As a rule, printed words stay on the page and music stays in the air. But every once in a while you come across a truly gifted writer who can make their sentences sing. Experience some of that magic with these eleven books that take classical music as their inspiration.
Bel Canto by Ann Patchett
The last notes of a solo by opera's most mesmerizing soprano are still lingering in the air when a band of terrorists storms the decadent birthday celebration at which she is performing and holds the international partygoers for ransom. Joined only by the common language of music, captives and captors alike form unlikely bonds in this lyrical and profound homage to the transcendent powers of art, beauty, and love.
Nocturnes by Kazuo Ishiguro
In this inspired quintet, literary virtuoso Kazuo Ishiguro interlocks the stories of five individuals who find both solace and heartbreak in music. Haunting and reflective, it showcases the persistent influence of music, even as all else fades into twilight.
Cloud Atlas by David Mitchell
In a kaleidoscopic narrative that transcends time and space, the fates of a set of disparate characters intertwine in daring, dazzling, and always unexpected ways. David Mitchell's tour de force proves true to the words of one of the novel's most unforgettable characters, an aspiring composer seeking musical fame in World War I Belgium: "One may transcend any convention if only one can first conceive of doing so."
The Song of the Lark by Willa Cather
A young singer's artistic awakening comes at the expense of losing the only life she has ever known. Bittersweet and evocative, Willa Cather's masterpiece explores the loss that ultimately accompanies an artist's highest achievements, and the passion that makes it all worthwhile.
Amsterdam by Ian McEwan
When a renowned composer and a newspaper editor reconnect at the funeral of a shared former lover, they make a pact with consequences that neither of them could ever have foreseen. Sharply witty and morally complex, this Man Booker Award-winning novel is a biting social satire about the justifications people make in the name of business, politics, and art.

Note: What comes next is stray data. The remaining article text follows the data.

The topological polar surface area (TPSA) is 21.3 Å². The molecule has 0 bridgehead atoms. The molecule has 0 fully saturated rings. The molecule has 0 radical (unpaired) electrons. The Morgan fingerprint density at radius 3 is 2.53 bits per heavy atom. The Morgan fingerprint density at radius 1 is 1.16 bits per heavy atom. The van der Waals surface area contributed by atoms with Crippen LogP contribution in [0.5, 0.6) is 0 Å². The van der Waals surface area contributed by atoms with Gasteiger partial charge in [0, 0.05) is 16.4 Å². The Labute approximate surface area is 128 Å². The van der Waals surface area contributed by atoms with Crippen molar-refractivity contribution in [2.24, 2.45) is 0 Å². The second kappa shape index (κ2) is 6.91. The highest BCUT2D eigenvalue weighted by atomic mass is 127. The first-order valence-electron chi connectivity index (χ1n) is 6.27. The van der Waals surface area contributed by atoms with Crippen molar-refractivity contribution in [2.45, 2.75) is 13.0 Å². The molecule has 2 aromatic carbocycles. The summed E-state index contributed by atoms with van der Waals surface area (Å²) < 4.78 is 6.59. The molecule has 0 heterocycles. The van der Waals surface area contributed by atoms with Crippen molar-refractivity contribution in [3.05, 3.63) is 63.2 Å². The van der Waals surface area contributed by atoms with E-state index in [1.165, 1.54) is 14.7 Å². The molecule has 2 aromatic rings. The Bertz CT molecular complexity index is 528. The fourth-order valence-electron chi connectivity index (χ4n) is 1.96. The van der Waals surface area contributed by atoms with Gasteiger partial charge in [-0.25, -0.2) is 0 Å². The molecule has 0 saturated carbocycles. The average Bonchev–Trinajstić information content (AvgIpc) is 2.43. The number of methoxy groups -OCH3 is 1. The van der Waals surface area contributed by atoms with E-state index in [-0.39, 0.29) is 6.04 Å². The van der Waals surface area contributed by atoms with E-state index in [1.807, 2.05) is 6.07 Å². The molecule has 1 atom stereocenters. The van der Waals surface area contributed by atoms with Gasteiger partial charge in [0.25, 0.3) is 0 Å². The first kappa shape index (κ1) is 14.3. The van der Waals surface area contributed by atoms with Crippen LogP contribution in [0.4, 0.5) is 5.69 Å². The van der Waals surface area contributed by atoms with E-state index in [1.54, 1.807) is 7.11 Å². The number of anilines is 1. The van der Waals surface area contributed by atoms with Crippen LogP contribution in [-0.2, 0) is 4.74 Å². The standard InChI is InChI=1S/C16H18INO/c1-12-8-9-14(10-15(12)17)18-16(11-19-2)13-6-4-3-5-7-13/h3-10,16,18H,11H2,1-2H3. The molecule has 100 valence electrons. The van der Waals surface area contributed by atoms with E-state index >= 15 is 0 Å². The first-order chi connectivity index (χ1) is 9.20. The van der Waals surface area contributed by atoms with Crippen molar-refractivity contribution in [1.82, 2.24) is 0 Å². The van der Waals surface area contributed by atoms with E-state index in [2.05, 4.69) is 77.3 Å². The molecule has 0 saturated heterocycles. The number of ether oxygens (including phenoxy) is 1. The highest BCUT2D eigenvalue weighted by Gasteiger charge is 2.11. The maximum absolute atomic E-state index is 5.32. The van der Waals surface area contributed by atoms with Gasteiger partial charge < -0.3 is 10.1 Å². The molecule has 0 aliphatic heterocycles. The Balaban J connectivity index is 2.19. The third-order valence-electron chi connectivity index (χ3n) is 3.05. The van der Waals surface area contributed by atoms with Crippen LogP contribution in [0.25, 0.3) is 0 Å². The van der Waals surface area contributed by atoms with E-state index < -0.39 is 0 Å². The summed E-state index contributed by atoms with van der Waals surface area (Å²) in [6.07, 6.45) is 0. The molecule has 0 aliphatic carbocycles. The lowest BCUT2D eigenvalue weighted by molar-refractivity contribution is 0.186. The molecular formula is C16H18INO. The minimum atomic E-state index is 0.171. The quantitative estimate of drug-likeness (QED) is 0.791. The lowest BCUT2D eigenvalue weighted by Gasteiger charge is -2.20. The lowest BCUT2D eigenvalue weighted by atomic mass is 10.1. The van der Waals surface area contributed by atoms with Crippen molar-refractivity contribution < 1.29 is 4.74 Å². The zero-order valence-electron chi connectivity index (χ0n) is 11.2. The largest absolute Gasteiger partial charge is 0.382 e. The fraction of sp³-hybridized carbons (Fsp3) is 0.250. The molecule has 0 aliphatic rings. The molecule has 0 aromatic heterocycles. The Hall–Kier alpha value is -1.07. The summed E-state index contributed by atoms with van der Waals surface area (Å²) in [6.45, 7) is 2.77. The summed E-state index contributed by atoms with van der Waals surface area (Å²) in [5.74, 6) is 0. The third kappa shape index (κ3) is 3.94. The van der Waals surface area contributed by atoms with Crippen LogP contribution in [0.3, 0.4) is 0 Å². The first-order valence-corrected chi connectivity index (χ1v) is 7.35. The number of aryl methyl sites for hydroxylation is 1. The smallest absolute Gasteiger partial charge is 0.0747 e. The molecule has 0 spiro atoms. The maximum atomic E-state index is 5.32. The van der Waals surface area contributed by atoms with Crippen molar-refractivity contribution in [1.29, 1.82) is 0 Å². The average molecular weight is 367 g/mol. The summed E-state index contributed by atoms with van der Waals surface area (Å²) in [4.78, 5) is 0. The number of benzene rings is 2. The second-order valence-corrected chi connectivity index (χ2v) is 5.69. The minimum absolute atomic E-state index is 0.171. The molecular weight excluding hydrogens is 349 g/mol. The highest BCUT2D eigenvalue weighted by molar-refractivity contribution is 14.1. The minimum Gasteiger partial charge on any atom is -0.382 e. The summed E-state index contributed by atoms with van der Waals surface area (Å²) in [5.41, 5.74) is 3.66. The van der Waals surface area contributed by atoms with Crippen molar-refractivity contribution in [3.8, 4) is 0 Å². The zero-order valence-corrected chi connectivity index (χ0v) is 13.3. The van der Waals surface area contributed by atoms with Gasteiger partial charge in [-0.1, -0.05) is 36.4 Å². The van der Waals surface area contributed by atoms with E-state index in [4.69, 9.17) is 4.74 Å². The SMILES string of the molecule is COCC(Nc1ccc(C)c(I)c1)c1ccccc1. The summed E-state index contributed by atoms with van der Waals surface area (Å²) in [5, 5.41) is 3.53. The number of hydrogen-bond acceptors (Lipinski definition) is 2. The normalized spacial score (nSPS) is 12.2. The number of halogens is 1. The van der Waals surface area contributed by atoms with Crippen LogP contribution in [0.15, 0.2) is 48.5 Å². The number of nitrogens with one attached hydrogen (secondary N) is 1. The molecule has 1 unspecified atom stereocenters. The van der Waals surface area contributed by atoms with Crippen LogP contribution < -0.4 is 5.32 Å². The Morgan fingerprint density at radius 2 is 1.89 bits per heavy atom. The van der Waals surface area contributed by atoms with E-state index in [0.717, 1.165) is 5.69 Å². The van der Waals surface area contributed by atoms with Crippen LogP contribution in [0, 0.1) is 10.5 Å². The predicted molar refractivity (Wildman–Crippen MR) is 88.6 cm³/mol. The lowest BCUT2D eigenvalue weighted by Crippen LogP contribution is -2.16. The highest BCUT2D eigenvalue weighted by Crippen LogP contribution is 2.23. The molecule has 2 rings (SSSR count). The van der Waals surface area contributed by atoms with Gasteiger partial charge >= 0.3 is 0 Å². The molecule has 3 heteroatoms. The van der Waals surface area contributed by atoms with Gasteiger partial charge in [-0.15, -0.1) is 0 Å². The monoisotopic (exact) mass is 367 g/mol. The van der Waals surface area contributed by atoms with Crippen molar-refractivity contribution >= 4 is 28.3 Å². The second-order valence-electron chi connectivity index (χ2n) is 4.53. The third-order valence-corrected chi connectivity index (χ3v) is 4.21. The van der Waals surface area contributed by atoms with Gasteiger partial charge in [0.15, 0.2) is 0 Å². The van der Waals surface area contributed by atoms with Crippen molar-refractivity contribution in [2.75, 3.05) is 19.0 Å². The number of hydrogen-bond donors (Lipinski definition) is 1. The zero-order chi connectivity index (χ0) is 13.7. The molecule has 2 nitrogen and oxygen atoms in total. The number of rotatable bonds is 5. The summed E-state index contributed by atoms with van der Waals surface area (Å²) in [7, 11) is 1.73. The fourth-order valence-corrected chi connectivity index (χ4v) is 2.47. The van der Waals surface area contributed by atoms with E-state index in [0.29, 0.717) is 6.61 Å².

Dancer by Colum McCann
Spanning four decades and divergent worlds, this is the erotically charged story of the renowned Russian dancer Rudolf Nureyev. This historically inspired novel charts the extreme perfectionism and willful hedonism that drove the ballet star's all-consuming artistic greatness, and reminds us that the thrill of the stage is both a curse and a redemption.
Orfeo by Richard Powers
A talented composer finds himself on the run from Homeland Security when his home experiments attempting to embed music in genetic patterns get him labeled the "Bioterrorist Bach." This creative and cerebral novel reaches a soaring crescendo when the musical fugitive dreams up a plan to turn his collision with the security state into a transformative work of art. The author's website features a playlist of classical masterpieces relevant to the book--it's well worth plugging in your headphones before you turn to the first page
The Metropolis Case by Matthew Gallaway
From 1860s Paris to twenty-first-century New York, an unlikely cast of characters is bound together across centuries and continents by the strange and spectacular history of Richard Wagner's masterpiece Tristan and Isolde. It is a beautiful tribute to the unparalleled ability of music to satisfy the yearnings of the human heart.
The Cellist of Sarajevo by Steven Galloway
From his window in Sarajevo, a musician sees twenty-two of his friends and neighbors killed by a mortar attack. He decides to honor their memory in the only way he knows how: through music. As he plays his cello at the point of impact for twenty-two days, more and more people are drawn into his musical orbit, revealing the small ways humanity can triumph even in the darkest of times.
The Piano Tuner by Daniel Mason
In 1886, a piano tuner receives an unusual commission from the British War Office: to travel to the remote jungles of northeast Burma to repair a rare piano belonging to an eccentric army surgeon. What follows is an atmospheric journey into a world of loneliness, seduction, and quiet intrigue.
Coming Through Slaughter by Michael Ondaatje
In this fictionalized account of one of the fathers of jazz, a trumpet maestro slowly gives in to his demons against the colorful backdrop of New Orleans in the Roaring Twenties. Insanity and genius become hauntingly intertwined in this darkly beautiful meditation on what it means to give everything to your art.
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